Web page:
Commentary

Marc and Harry Davis making an impression in their steady rise to Cup level

You don't know Harry Davis, but you will. As father to rising star Marc Davis, Mr. Davis will impact NASCAR in ways like never before, writes Ed Hinton.

Updated: September 24, 2008, 7:17 PM ET
By Ed Hinton | ESPN.com

Harry and Marc DavisHowie Hodge/NASCARHarry Davis, right, says he has raised close to $2 million to fund the racing career of son Marc.

For years I have written that Rick Hendrick is the embodiment of all that NASCAR aspires to be. Now comes another man of whom I can say the same.

You don't know him yet. His name is Harry Davis.

He will impact NASCAR differently than Hendrick, but just as profoundly. He brings a sense of fairness and understanding that will make NASCAR far better.

If his son, Marc Davis, 18, becomes a star at the Cup level -- and he is rising relentlessly toward that goal -- NASCAR will get its first African-American star, with all the additional audience, mainstream public attention and vast new revenues that will follow.

But what is more, NASCAR will get Harry Davis.

Until you look deeper, he would appear to be another in the growing succession of NASCAR dads who have sacrificed terribly to help their sons into the big time.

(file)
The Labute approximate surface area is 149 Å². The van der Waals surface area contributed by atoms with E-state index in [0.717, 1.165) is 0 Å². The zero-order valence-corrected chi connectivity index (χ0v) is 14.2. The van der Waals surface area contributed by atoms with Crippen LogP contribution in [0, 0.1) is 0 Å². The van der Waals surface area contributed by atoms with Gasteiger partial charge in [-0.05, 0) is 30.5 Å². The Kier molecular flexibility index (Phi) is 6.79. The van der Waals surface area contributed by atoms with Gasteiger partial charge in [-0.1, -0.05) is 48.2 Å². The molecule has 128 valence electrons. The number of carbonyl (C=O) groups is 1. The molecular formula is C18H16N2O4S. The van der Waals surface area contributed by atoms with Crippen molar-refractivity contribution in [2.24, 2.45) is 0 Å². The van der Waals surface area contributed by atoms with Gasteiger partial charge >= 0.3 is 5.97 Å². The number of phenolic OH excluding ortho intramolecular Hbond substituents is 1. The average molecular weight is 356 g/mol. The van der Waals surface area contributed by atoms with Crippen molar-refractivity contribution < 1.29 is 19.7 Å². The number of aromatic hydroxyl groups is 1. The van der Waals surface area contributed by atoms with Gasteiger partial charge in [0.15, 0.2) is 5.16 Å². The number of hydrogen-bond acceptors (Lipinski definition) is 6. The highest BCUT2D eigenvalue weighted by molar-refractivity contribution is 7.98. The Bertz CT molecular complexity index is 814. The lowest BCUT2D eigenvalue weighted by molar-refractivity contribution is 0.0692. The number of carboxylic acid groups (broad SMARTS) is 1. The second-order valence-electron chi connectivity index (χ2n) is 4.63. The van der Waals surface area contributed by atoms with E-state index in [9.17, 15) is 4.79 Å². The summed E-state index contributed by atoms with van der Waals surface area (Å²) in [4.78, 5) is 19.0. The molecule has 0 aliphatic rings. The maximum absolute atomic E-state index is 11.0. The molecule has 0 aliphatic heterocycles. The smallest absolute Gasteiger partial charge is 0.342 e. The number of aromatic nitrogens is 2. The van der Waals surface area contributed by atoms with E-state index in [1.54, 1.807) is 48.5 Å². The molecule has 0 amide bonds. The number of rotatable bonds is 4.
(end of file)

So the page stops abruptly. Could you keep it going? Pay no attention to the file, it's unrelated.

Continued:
What sets Harry and Marc Davis apart from all the other fathers and sons before them is that even before Marc is assured of big money, they are already giving back.

Marc Davis Motorsports, managed by Harry, fields cars in various developmental series for younger drivers -- not necessarily minority drivers. In fact, of the organization's six drivers, four are white (including one female) and two are black.

[+] EnlargeMarc Davis
AP Photo/Nam Y. HuhMarc Davis, a developmental driver for Joe Gibbs Racing, will make his Nationwide Series debut Oct. 25 in Memphis.

Harry Davis is adamant that being able to race is not about race. It's about finding the money, getting the opportunity and having the total commitment.

"I absolutely have to practice what I preach," he says. In selecting drivers, he interviews their entire families to make sure the total commitment is there. "It's not about race. It's about who has the family support system."

What possessed Harry Davis to give back so much so early in Marc's career?

"The philosophy is, if you get a break, you've got to reach back and help somebody else get a break," says Harry.

Says Marc, "That's really what Marc Davis Motorsports is all about. I know I wouldn't be where I am right now without breaks and opportunities from other people who have helped me out."